Zavod za radiokomunikacije poziva vas na predavanje
"Funding Opportunities with the USAF International Science Offices"
koje će održati Dr. Victor Putz iz Air Force Office of Scientific Research (AFOSR), European Office of Aerospace Research and Development (EOARD).
Predavanje će se održati u ponedjeljak, 11. siječnja 2016. godine u 11 sati u Sivoj vijećnici Kongresnog centra Fakulteta elektrotehnike i računarstva Sveučilišta u Zagrebu, Unska 3.
Posebno se pozivaju istraživači koje traže mogućnosti financiranja svojih istraživanja. Više o predavanju i o samom predavaču pročitajte u opširnijem sadržaju obavijesti.
With 80% of the world's scientific research happening outside the United States, the Air Force's researchers realize that some of the best basic science can only be gotten through international funding and collaboration. As a result, we fund hundreds of basic research grants around the world in areas as diverse as advanced carbon, human performance, metamaterials, quantum physics, aerodynamics, space weather, life sciences, and more. This brief talk is an overview of our International Offices and the collaboration and funding opportunities we can offer.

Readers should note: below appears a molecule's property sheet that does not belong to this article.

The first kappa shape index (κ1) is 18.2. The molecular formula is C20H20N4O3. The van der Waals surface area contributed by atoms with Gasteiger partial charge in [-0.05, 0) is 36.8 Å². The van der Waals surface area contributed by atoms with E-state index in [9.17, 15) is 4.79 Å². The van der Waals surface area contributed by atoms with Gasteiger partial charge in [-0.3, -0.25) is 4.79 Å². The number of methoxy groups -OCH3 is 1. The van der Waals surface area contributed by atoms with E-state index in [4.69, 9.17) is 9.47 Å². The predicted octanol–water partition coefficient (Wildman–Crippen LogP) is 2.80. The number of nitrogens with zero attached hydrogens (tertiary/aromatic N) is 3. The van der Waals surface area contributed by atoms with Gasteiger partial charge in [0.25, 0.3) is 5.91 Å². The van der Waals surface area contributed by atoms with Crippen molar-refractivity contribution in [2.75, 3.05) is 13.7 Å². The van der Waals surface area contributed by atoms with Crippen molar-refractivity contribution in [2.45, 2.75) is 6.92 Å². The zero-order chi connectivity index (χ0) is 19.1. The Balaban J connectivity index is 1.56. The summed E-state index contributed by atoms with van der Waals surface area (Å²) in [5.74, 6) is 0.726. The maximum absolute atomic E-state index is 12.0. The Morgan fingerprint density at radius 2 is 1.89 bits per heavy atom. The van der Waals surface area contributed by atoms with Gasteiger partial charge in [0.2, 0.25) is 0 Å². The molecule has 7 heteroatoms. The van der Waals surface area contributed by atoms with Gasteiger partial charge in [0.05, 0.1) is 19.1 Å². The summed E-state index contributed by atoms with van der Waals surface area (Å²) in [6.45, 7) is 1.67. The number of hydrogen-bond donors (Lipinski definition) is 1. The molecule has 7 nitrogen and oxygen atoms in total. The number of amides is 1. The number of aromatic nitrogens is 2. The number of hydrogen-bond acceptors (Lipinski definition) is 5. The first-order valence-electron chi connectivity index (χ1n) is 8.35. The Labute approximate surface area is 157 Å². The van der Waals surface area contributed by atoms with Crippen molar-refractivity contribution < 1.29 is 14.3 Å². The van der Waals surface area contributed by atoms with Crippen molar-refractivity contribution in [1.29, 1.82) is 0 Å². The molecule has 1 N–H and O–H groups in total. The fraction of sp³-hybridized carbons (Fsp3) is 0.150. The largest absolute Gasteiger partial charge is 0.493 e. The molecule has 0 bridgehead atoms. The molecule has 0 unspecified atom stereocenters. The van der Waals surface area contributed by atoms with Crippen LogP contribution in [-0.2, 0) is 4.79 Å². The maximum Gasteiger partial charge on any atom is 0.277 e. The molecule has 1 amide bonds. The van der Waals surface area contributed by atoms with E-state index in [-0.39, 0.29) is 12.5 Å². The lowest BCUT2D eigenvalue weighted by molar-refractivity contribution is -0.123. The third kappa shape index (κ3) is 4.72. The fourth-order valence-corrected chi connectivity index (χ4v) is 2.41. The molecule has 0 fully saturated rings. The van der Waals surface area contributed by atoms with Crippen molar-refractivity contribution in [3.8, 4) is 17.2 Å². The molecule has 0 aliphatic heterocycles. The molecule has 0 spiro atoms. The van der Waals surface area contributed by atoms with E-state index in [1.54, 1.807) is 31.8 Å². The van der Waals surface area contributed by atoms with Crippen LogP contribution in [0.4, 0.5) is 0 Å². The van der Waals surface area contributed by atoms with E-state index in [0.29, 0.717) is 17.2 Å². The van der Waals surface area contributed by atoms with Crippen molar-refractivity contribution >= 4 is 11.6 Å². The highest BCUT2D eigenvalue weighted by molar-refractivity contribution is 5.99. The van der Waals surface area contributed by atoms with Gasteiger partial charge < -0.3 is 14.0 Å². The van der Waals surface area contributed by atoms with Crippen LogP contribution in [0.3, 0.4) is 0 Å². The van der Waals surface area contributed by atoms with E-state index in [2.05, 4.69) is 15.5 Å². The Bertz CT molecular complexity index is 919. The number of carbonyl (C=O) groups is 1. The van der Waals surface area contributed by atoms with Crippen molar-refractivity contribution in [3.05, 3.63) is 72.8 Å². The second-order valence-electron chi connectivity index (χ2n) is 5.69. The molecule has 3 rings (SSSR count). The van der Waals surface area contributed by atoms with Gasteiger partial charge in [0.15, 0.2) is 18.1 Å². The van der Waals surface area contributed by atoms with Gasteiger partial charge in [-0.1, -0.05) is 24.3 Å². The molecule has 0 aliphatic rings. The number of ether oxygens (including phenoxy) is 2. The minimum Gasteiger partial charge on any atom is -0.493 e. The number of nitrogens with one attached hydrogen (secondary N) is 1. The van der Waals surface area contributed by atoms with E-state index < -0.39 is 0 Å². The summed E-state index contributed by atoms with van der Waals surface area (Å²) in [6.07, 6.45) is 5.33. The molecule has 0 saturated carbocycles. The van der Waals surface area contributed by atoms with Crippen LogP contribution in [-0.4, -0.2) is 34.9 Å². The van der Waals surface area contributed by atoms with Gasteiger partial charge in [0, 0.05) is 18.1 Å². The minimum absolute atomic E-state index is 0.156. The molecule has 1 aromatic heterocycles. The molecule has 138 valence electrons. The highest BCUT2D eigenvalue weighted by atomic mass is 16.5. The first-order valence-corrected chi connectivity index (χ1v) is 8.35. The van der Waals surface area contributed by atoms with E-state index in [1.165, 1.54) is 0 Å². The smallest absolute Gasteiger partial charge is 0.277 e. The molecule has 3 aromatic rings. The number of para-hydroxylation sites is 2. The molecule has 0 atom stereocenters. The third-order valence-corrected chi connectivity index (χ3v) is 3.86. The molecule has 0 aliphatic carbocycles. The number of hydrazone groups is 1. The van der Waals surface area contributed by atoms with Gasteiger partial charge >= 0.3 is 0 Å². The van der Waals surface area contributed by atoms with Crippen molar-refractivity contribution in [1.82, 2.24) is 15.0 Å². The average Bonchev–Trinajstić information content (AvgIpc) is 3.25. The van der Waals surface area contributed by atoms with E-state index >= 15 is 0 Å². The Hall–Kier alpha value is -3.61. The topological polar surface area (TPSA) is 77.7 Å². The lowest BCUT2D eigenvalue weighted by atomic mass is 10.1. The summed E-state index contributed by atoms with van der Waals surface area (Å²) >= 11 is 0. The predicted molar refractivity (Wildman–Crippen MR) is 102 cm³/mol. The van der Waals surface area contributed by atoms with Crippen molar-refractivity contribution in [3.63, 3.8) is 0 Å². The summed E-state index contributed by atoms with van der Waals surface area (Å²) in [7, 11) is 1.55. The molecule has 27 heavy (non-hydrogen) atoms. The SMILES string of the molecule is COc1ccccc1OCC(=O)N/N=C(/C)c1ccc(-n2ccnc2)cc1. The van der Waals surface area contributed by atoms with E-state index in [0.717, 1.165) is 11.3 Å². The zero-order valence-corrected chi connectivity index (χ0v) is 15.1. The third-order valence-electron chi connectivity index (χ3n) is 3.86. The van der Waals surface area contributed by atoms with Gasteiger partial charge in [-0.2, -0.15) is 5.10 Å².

Dr. Victor Putz is International Program Officer for Physics at the International Science Program Office, Europe, Air Force Office of Scientific Research (EOARD, AFOSR/IOE). Dr. Putz received his Bachelors of Science in Physics at the US Air Force Academy in 1992, his Master of Science degree in Software Development and Management from Rochester Institute of Technology in 2001, and his D.Phil in Theoretical Physics ("Hydrodynamic Simulation of Model Microswimmers") from Oxford University, United Kingdom in 2010. He spent the first ten years of his career as a senior pilot in helicopter search and rescue aviation and the remainder in physics, with two tours teaching at the USAF Academy, one at the Defense Threat Reduction Agency at Kirtland AFB, NM, and his present assignment. He has been the recipient of the Best Graduate in Physics award from USAFA, the McGrath award for best new instructor in the physics department, and the World Eiffel Struggle award for software development in 2003, and having once written a terrible computer game maintains an interest in software development, simulation, machine learning, and data visualization.